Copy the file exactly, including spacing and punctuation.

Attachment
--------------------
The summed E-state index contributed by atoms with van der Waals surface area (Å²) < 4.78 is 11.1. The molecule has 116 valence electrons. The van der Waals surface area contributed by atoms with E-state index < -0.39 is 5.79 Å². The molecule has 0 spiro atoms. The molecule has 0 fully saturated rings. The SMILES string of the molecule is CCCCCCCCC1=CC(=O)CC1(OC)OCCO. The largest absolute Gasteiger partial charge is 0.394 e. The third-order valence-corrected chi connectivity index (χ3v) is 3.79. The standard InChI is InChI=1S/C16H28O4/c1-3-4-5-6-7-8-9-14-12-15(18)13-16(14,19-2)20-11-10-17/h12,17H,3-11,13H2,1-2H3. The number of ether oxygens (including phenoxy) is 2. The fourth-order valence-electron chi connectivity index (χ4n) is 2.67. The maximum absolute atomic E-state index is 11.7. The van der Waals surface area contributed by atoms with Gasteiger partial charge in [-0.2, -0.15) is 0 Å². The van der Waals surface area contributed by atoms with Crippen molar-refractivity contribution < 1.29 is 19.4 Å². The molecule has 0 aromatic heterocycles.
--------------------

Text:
The summed E-state index contributed by atoms with van der Waals surface area (Å²) < 4.78 is 11.1. The molecule has 116 valence electrons. The van der Waals surface area contributed by atoms with E-state index < -0.39 is 5.79 Å². The molecule has 0 spiro atoms. The molecule has 0 fully saturated rings. The SMILES string of the molecule is CCCCCCCCC1=CC(=O)CC1(OC)OCCO. The largest absolute Gasteiger partial charge is 0.394 e. The third-order valence-corrected chi connectivity index (χ3v) is 3.79. The standard InChI is InChI=1S/C16H28O4/c1-3-4-5-6-7-8-9-14-12-15(18)13-16(14,19-2)20-11-10-17/h12,17H,3-11,13H2,1-2H3. The number of ether oxygens (including phenoxy) is 2. The fourth-order valence-electron chi connectivity index (χ4n) is 2.67. The maximum absolute atomic E-state index is 11.7. The van der Waals surface area contributed by atoms with Gasteiger partial charge in [-0.2, -0.15) is 0 Å². The van der Waals surface area contributed by atoms with Crippen molar-refractivity contribution < 1.29 is 19.4 Å². The molecule has 0 aromatic heterocycles.